Department of Chemical Engineering

Dr Carmelo Herdes



 Herdes_Carmelo_MyPhoto for web site

Contact details

Room: Wessex House 7.19
Tel: 01225 385857

Carmelo is a member of academic staff.  His research is framed in the general area of statistical thermodynamics and molecular simulation (i.e. Monte Carlo and molecular dynamics) of materials and complex fluids (e.g. asphaltenes, polymers, surfactants.) adsorption and interfacial phenomena (activated carbons, nanotubes, colloids) from the atomistic to the coarse-grained level.


Dr Carmelo Herdes was appointed Lecturer in the Department of Chemical Engineering in November 2015. He teaches Thermodynamics and, the Aspen Plus component of the Design and Safety units for second year students. He is a member of CASE, the Centre for Advanced Separations Engineering, Unit Convenor of Design and Safety and the Information Services Co-ordinator (ISC) in the Department (This incorporates liaison with the Engineering Faculty Librarian and with Computing Services in the Faculty).

Related posts:

Associate Member of the IChemE

Associate Member of the AIChE.

Supporting external links

Career achievements

07/12-10/15    Research Associate / Teaching Assistant, Department of Chemical Engineering, Imperial College London, London, UK.

01/09-02/12    Research Fellow, Evora Chemistry Center, Evora University, Evora, Portugal.

01/07-12/08    Postdoctoral Research Assistant, Institute for Materials and Processes, The University of Edinburgh, Edinburgh, UK.

03/02-09/02    Teaching Assistant, Physical Chemistry Laboratory. Engineering Faculty, Catholic Andres Bello University, Caracas, Venezuela.

02/00-02/02    Process Enginee, INELECTRA Venezuela, S.A. Maturin/Caracas, Venezuela.

01/99-01/00    Research and Teaching Assistant, Thermodynamic and Mass Transfer Department, Simon Bolivar University, Caracas, Venezuela.


2004-2007 Ph. D. (Cum Laude)
                     Institute of Materials Sciences of Barcelona (ICMAB) - The Spanish National Research Council (CSIC), Autonomous University of Barcelona, Barcelona, Spain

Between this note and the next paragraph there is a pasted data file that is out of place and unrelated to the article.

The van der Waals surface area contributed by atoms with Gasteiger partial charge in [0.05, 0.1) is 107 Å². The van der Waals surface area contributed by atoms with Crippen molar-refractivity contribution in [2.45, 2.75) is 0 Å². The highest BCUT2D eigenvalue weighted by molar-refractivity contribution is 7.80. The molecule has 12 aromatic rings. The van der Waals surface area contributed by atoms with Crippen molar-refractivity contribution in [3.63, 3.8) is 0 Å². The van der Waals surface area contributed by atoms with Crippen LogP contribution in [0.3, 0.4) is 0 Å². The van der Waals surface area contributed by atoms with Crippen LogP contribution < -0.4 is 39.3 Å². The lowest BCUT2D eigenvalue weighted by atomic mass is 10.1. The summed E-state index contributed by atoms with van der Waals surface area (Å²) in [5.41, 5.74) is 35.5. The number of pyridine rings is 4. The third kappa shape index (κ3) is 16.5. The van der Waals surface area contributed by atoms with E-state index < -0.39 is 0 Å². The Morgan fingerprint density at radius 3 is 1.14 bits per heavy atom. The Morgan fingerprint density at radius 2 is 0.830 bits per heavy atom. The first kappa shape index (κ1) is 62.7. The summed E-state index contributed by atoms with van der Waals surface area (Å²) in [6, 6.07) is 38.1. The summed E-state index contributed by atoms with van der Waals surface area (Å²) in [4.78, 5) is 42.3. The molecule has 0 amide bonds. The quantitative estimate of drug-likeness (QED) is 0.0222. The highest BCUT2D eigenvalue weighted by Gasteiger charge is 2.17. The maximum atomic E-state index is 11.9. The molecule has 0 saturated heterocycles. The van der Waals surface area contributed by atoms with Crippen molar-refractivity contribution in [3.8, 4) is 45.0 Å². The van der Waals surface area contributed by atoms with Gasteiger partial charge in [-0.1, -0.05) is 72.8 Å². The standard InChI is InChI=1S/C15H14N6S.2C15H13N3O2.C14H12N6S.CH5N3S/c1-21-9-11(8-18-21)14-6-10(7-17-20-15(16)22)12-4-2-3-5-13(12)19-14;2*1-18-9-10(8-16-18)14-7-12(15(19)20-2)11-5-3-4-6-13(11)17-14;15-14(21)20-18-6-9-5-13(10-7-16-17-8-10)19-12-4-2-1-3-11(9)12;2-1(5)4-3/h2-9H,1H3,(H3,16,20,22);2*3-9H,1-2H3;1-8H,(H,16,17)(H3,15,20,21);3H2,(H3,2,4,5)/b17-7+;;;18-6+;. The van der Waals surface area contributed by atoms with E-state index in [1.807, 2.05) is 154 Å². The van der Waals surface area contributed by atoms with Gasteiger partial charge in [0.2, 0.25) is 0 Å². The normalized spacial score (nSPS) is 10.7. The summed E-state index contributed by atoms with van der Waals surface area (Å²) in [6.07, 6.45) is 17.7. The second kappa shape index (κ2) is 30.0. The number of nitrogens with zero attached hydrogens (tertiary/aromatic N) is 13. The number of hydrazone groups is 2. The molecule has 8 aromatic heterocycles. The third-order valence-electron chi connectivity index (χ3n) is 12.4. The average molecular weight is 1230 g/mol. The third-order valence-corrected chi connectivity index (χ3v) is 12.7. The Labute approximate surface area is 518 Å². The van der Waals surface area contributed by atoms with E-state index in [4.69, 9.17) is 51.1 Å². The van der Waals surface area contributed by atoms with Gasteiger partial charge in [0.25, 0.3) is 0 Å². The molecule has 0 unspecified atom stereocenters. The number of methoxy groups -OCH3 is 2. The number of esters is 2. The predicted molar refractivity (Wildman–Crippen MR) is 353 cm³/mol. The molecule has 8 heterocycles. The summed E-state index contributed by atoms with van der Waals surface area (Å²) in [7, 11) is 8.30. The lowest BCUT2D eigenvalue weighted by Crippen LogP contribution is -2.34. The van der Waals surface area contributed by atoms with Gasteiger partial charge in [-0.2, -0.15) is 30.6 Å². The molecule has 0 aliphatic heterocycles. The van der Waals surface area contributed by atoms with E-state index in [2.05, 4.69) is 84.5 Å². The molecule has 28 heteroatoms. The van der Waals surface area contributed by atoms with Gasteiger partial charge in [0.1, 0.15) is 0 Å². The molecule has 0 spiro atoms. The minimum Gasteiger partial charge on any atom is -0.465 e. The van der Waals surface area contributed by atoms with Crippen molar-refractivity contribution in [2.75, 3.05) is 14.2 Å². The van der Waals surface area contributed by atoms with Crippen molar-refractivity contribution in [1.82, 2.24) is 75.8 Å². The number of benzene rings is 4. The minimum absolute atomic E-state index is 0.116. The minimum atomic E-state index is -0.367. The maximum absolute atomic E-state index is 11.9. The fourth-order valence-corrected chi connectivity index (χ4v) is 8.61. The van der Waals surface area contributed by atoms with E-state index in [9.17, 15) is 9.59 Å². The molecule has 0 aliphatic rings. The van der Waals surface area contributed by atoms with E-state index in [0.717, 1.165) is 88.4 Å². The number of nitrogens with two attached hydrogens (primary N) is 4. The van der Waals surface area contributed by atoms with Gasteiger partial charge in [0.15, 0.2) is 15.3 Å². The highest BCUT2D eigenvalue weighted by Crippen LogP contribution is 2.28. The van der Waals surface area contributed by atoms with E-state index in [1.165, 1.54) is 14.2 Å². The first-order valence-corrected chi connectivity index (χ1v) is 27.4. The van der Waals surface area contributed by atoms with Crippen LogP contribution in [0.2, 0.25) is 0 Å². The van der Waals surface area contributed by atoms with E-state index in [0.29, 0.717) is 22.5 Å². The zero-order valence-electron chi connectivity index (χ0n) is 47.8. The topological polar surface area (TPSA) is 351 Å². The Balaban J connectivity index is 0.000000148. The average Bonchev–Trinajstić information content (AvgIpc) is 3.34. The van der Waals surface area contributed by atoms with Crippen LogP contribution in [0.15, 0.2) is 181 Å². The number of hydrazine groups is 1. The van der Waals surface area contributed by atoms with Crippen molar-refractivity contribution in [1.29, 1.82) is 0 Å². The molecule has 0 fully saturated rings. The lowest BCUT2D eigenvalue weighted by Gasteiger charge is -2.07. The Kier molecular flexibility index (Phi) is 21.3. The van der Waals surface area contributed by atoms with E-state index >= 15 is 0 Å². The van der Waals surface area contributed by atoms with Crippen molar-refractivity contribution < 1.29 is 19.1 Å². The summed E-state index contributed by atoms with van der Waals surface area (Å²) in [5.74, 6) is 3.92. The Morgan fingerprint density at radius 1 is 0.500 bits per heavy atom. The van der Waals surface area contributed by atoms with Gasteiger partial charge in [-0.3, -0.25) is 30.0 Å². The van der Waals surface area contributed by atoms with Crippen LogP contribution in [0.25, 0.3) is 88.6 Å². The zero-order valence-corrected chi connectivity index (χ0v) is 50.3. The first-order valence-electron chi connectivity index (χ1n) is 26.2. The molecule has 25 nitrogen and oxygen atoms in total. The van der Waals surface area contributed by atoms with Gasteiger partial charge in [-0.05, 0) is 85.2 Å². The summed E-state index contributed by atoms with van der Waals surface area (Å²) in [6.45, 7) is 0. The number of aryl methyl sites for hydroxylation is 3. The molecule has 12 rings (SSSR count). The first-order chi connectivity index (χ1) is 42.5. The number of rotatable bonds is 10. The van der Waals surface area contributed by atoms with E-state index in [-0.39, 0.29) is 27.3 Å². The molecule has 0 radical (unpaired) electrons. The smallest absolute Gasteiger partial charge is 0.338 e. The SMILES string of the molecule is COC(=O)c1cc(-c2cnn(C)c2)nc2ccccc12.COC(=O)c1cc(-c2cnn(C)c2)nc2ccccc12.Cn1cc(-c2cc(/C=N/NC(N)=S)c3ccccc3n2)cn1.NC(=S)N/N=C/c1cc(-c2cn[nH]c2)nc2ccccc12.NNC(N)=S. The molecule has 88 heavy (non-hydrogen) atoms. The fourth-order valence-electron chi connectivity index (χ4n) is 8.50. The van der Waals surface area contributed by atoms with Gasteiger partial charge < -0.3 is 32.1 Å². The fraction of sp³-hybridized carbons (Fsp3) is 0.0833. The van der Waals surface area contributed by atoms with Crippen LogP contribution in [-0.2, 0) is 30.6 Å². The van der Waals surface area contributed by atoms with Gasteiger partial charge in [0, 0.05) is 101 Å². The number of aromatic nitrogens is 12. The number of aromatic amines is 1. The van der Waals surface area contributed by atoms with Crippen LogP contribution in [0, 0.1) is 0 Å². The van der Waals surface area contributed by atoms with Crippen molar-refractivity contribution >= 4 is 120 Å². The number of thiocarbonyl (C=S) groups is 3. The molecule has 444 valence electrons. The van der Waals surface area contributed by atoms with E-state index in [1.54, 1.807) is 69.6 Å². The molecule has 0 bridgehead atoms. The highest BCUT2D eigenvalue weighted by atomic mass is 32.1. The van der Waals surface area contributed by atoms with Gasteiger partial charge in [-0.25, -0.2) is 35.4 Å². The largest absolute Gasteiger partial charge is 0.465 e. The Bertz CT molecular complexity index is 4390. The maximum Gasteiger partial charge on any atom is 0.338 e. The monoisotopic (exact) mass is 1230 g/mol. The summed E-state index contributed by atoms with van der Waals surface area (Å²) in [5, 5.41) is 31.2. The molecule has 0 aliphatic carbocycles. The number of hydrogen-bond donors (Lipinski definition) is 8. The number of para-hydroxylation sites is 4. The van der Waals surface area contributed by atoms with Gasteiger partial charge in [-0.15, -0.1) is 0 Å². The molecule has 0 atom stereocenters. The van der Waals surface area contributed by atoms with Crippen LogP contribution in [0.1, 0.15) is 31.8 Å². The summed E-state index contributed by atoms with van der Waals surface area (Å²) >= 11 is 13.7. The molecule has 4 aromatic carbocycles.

Thesis title: Rational Design of Adsorbent Materials by Molecular Simulation and Experimental Techniques

2002-2004 MAS/DEA. Advanced Research Sufficiency Degree
                     Postgraduate studies in Processes and Chemical Engineering
                     Rovira i Virgili University, Tarragona, Spain.

1999-2002 M. Sc. in Chemical Engineering (with honours)
                     Simon Bolivar University, Caracas, Venezuela.
                     Thesis title: Simulation of Asphaltenic Systems: using simplified molecular models

1993-1998 Chemical Engineer
                     Simon Bolivar University, Caracas, Venezuela.


Computational chemistry is an extremely important and rapidly growing area of research, giving us an ever-increasing ability to engineer and predict the physical properties of matter. Within this field, molecular simulation is nowadays a must-have in the toolbox for the design and prediction of the properties of materials and chemicals, helping to narrow the range of possible materials properties given a market/customer requirement. In recent years we have had dramatic increases in the power and availability of high-performance computers, and at the same time, more general simulation methods with the ability to integrate quantum mechanical calculations, atomistic simulations, mesoscale and continuum approaches. The combination of these factors, the “integrated software tools”, gives us an unprecedented ability to accurately estimate the properties of complex materials and fluids, as well as to aid in the interpretation of experimental results. I use theory and computer simulation methods for a main goal: carrying out computer-based discovery and design of new materials and chemicals with industrial relevance. My two current lines of research are:

  • Towards the fundamental understanding of nano-confined complex fluids: a molecular modelling approach
  • The design of enantiopure molecularly imprinted catalyst (EMIC): from a molecular simulation framework to avoid chiral separations.


PhD Supervision

Carmelo is available to supervise PhD research degree projects.


  • CE20090 Thermodynamics
  • CE20165 Design and Safety 


Read publications by Carmelo Herdes Moreno